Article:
Most employees now worried about the encroachment of AI into their core job functions

A woman looking stressed and unhappy while using a laptop
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More than half of workers say they are worried that AI makes them look replaceable, research from Microsoft and LinkedIn has found.

Three quarters of knowledge workers now use AI at work, saying it saves time, boosts creativity, and allows them to focus on their most important work. However, more than half of these admit that they're using it for their most important tasks, with 53% now worried about being replaced with AI entirely.

In a report, 'AI at work is here. Now comes the hard part', the companies found that the use of generative AI at work has nearly doubled in the past six months. LinkedIn says it's seeing a significant increase in professionals adding AI skills to their profiles, something most leaders say they now look for in a new hire.

The report identifies a group of power users who have reorganised their work processes and are saving more than 30 minutes per day. More than nine in ten of these power users say AI makes their overwhelming workload more manageable and their work more enjoyable.

These users are 61% more likely to have heard from their CEO about the importance of using generative AI at work, 53% more likely to receive encouragement from leadership to consider how AI can transform their function, and 35% more likely to receive tailored AI training for their particular role.

"AI is democratizing expertise across the workforce," says Satya Nadella, chairman and CEO of Microsoft. "Our latest research highlights the opportunity for every organization to apply this technology to drive better decision-making, collaboration — and ultimately business outcomes."

However, although 79% of leaders agree that adopting AI is critical to remain competitive, 59% worry about quantifying the productivity gains of AI and 60% say their company lacks a vision and plan to implement it.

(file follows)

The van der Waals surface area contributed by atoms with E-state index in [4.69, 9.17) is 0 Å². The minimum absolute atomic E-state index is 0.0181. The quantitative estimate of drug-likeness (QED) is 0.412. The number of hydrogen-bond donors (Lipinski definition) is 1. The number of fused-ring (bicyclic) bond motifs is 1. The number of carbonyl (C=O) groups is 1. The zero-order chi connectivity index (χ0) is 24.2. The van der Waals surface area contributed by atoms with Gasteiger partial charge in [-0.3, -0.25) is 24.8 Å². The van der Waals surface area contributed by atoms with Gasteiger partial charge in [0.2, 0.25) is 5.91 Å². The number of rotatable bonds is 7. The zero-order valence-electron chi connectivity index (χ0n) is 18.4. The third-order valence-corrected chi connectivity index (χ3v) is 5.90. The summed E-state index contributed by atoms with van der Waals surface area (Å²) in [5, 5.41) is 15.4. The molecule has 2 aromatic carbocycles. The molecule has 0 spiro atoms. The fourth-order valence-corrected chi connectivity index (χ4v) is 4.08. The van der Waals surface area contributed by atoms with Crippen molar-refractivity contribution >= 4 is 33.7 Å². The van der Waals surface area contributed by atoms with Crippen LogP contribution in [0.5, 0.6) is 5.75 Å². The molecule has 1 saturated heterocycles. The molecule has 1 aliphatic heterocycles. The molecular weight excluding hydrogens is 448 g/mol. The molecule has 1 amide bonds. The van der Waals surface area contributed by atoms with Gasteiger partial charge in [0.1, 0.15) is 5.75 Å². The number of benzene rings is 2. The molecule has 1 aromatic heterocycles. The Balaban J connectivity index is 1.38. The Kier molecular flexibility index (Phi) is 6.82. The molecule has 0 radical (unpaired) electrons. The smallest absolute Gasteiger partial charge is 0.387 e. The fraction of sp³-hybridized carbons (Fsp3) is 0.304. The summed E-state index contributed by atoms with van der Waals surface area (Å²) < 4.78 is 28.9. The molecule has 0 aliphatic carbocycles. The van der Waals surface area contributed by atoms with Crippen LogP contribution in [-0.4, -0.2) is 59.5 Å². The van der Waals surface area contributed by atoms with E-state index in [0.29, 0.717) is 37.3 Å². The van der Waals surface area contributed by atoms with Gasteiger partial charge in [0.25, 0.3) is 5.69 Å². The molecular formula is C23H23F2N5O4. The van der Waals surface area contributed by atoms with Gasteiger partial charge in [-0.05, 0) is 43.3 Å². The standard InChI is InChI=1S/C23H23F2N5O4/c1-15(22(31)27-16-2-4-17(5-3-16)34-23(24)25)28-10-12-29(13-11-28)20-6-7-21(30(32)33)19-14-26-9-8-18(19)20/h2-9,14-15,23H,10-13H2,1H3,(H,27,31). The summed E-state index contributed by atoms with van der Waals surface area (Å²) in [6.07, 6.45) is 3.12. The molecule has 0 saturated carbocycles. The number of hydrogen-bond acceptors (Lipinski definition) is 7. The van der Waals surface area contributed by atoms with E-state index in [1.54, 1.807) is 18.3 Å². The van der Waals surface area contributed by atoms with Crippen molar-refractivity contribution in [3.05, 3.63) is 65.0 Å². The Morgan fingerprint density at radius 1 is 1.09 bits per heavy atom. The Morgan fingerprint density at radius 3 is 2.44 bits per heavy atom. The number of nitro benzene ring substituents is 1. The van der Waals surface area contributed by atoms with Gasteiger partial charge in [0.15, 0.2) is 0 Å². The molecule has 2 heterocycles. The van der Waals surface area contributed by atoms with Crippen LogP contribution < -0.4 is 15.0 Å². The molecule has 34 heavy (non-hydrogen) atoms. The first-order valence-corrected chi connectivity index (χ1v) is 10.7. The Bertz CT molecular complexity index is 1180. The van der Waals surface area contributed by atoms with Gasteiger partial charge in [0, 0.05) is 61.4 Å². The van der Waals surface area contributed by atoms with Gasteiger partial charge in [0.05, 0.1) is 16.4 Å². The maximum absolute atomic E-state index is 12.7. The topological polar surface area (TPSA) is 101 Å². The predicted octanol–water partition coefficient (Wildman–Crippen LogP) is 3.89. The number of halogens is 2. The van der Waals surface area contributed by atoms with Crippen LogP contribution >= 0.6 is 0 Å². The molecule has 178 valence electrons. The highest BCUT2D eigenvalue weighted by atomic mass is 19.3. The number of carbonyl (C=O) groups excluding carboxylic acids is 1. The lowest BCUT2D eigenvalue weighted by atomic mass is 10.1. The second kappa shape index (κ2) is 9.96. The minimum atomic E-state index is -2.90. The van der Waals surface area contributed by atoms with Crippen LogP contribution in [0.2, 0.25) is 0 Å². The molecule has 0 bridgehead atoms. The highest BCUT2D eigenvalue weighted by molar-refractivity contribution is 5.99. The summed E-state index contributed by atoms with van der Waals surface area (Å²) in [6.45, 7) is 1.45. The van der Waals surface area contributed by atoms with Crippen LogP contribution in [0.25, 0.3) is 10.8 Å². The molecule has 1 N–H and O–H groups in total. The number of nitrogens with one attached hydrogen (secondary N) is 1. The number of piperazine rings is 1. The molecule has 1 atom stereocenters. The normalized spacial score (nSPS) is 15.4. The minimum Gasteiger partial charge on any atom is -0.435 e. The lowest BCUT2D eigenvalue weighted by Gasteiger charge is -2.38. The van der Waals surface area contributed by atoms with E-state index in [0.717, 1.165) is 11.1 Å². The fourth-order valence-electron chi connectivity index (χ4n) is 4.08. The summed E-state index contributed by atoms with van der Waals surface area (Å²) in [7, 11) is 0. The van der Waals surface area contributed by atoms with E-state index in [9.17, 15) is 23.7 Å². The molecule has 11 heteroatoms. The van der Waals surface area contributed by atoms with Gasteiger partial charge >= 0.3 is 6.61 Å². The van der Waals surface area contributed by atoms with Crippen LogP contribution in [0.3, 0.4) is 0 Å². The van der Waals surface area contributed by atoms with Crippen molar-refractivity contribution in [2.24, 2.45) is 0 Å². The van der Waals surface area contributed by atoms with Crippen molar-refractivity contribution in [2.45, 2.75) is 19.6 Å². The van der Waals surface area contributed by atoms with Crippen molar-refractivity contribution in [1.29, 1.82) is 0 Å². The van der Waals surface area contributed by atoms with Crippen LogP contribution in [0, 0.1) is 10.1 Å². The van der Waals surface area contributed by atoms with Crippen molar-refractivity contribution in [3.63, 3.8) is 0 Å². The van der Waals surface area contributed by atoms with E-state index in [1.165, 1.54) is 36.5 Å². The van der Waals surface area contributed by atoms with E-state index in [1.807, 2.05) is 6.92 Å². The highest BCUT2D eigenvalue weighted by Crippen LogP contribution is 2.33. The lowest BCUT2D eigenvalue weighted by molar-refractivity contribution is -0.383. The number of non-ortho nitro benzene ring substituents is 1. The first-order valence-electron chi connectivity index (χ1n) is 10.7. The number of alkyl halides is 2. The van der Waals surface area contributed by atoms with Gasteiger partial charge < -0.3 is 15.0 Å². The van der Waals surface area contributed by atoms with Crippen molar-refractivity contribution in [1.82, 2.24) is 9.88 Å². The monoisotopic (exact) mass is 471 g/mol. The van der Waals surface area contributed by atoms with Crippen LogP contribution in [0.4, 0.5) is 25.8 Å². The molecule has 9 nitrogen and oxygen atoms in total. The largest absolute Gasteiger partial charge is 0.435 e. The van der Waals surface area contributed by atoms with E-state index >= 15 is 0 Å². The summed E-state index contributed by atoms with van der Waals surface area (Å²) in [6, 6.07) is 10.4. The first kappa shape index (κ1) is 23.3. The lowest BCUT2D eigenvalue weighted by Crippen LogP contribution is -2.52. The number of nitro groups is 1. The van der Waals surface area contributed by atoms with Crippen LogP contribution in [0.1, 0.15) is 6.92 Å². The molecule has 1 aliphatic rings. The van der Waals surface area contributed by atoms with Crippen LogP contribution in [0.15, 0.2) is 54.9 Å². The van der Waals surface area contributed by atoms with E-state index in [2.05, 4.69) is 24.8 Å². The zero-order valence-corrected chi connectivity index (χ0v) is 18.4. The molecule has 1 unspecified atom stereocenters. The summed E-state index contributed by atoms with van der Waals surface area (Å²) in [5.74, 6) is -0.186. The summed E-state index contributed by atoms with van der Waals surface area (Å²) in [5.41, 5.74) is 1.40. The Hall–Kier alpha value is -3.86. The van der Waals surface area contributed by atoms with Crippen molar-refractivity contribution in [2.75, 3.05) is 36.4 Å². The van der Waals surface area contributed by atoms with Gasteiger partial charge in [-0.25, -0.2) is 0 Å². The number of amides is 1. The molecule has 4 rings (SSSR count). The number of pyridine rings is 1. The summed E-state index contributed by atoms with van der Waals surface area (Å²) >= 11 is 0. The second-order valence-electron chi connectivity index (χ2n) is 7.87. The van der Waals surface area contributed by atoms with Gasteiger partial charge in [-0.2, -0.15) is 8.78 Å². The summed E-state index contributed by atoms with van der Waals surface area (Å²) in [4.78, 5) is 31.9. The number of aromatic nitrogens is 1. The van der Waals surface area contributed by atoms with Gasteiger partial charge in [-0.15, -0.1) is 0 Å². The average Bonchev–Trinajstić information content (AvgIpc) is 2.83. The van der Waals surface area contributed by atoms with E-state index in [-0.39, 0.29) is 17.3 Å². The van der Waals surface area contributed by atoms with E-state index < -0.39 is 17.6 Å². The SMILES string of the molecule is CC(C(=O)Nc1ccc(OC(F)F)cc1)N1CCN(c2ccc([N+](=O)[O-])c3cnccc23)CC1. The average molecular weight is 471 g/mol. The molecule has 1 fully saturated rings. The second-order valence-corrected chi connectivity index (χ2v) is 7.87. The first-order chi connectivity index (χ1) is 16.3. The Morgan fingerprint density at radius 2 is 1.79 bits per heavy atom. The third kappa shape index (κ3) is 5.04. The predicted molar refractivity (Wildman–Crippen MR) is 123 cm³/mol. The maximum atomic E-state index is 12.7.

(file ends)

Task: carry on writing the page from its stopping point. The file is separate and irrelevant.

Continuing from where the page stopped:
Although two-thirds of leaders say they wouldn’t hire someone without AI skills, only 39% of users have received AI training from their company and only 25% of companies expect to offer it this year.

As a result, nearly eight in ten users are bringing their own AI tools to work – missing out on the benefits that come from strategic AI use at scale, says Microsoft, and putting company data at risk.

In addition, globally, almost half say they're considering quitting in the year ahead – an all-time high since the so-called 'Great Reshuffle' of 2021. A separate LinkedIn study has found that the US numbers are even higher, with 85% eyeing a career move.


More than half of leaders also say they're concerned about having enough talent to fill roles this year, with leaders in cyber security, engineering, and creative design the most concerned.

"AI is redefining work, and it’s clear we need new playbooks," says Ryan Roslansky, CEO of LinkedIn.

"It’s the leaders who build for agility instead of stability and invest in skill building internally that will give their organizations a competitive advantage and create more efficient, engaged and equitable teams."

Emma Woollacott

Emma Woollacott is a freelance journalist writing for publications including the BBC, Private Eye, Forbes, Raconteur and specialist technology titles.